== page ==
With its rocky outcrops and golden crescents, St Ives’ peninsula is awash with beach options that rival any in the world. Enjoy outstanding surf, powdery white sands, crystal waters and, of course, some of Cornwall’s finest restaurants and cafés just a stone’s throw away.
Here, we’ve collected some of the best beaching, eating and shopping to be had in St Ives…
Beaches in St Ives
Right outside our windows, sitting between the studios and the Atlantic Ocean is the sandy strip of Porthmeor Beach. Popular with swimmers and surfers, this beach is fabulously convenient – a couple of minutes’ walk from town and right beneath Tate St Ives and the delicious Porthmeor Café. There is a seasonal dog ban in place so make sure you check before bringing a furry friend along.
Porthkidney Sands is a north-facing beach at the mouth of the Hayle Estuary, 2 miles from St Ives. At low tide the beach can stretch almost a mile out to sea and is backed by picturesque sand dunes. The neighbouring beach of Carbis Bay, which sits the other side of the Hawks Point headland, is a short walk along the South West Coast Path, which carries on to St Ives. The beach is dog friendly all year round, but they must be kept on a lead on the footpath.
The golden curve of Porthminster Beach has a definite tropical feel, with white sands and translucent waters. It looks out over Godrevy Lighthouse and deck chairs are available to rent. Less popular with the surfers, this is an ideal swimming beach and there are refreshments available from the Porthminster Beach Café. A seasonal dog ban is in place so check before you go.
Carbis Bay Beach
Carbis Bay tends to remain quite calm in terms of surf, making it ideal for young families and swimmers. Served by the picturesque St Ives branch line and around a mile long, the beach bathes in the glittering light of West Cornwall and a short walk on the east side of the beach at low tide brings you to Porthkidney Sands, where you’ll find an RSPB bird sanctuary, an important habitat for sea birds. There is a seasonal dog ban in place on this beach.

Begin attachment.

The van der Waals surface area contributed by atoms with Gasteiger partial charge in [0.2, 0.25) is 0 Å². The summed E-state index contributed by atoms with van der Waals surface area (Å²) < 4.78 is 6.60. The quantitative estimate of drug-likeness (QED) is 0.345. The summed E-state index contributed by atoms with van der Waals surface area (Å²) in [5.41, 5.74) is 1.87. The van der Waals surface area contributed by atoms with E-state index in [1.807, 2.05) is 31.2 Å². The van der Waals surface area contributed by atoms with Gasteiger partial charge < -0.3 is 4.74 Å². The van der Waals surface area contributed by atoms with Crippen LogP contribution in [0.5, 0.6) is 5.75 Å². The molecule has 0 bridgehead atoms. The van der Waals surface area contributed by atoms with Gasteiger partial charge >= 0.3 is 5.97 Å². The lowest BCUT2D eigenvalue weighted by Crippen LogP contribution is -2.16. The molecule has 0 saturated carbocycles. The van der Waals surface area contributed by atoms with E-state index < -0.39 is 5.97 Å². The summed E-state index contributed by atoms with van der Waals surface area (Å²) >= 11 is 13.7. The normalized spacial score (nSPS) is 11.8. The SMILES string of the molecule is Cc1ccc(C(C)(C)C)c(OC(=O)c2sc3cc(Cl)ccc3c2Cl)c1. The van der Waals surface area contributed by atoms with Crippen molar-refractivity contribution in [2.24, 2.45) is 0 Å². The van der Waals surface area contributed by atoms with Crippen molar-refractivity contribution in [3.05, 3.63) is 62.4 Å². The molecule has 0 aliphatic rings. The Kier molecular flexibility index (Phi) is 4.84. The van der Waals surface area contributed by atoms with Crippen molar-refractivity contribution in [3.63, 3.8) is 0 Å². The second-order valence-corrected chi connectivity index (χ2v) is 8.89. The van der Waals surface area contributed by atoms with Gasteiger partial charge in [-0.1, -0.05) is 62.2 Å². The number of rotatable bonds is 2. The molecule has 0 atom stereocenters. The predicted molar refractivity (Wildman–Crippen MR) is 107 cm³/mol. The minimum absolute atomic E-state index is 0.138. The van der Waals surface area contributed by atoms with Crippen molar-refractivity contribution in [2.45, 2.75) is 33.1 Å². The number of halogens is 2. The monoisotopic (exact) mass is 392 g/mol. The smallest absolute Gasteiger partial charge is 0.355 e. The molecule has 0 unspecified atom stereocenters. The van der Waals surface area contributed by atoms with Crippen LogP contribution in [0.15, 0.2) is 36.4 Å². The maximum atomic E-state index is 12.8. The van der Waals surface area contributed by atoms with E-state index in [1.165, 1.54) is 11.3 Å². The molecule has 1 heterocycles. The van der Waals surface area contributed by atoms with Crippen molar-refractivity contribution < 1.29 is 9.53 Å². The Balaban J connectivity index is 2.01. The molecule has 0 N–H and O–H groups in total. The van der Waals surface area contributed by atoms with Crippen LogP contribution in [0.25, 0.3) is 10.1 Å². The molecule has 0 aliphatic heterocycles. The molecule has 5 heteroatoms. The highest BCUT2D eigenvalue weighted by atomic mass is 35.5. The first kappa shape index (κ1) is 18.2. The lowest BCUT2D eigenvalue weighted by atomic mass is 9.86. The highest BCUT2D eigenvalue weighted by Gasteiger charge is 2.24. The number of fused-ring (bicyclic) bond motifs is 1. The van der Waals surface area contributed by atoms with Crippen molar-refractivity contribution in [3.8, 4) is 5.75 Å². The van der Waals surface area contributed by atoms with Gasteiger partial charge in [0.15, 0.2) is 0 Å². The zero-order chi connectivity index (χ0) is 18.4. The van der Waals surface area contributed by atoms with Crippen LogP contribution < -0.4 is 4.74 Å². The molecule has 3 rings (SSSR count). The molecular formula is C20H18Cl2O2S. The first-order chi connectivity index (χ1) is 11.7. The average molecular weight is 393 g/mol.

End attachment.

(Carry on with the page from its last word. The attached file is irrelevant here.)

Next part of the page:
Small but perfectly formed, this sheltered sun trap is a popular choice for families and sun worshippers alike. Located just below the Island carpark, Porthgwidden is a convenient picnic spot close to town and is served by the lovely Porthgwidden Café right on the beach. A seasonal dog ban is in place here.
Eating in St Ives
Nestled in the town’s historic corners or sipping sundowners on balconies overlooking the beach, St Ives foodies have the pick of the restaurants, bars, cafes and, of course, the iconic Cornish pasty.
Dine al fresco on Porthmeor Beach Café’s buzzing terrace or cosied in one of their heated booths above the sand. Its west facing location on Porthmeor Beach makes it the perfect spot for sundowners, people watching, checking the surf and even to catch the occasional dolphin show. The café serves breakfast, lunch, tapas and dinner using the freshest and finest ingredients, locally sourced where possible.
With a classic pub menu centring around fresh Cornish seafood, the Sloop dates back to 1312 and is one of Cornwall’s oldest surviving inns. It is open 365 days a year for breakfast, lunch and dinner and is a favourite haunt for locals, fishermen, artists and tourists alike. Situated right on the harbour, the Sloop is a must for any visitor to St Ives.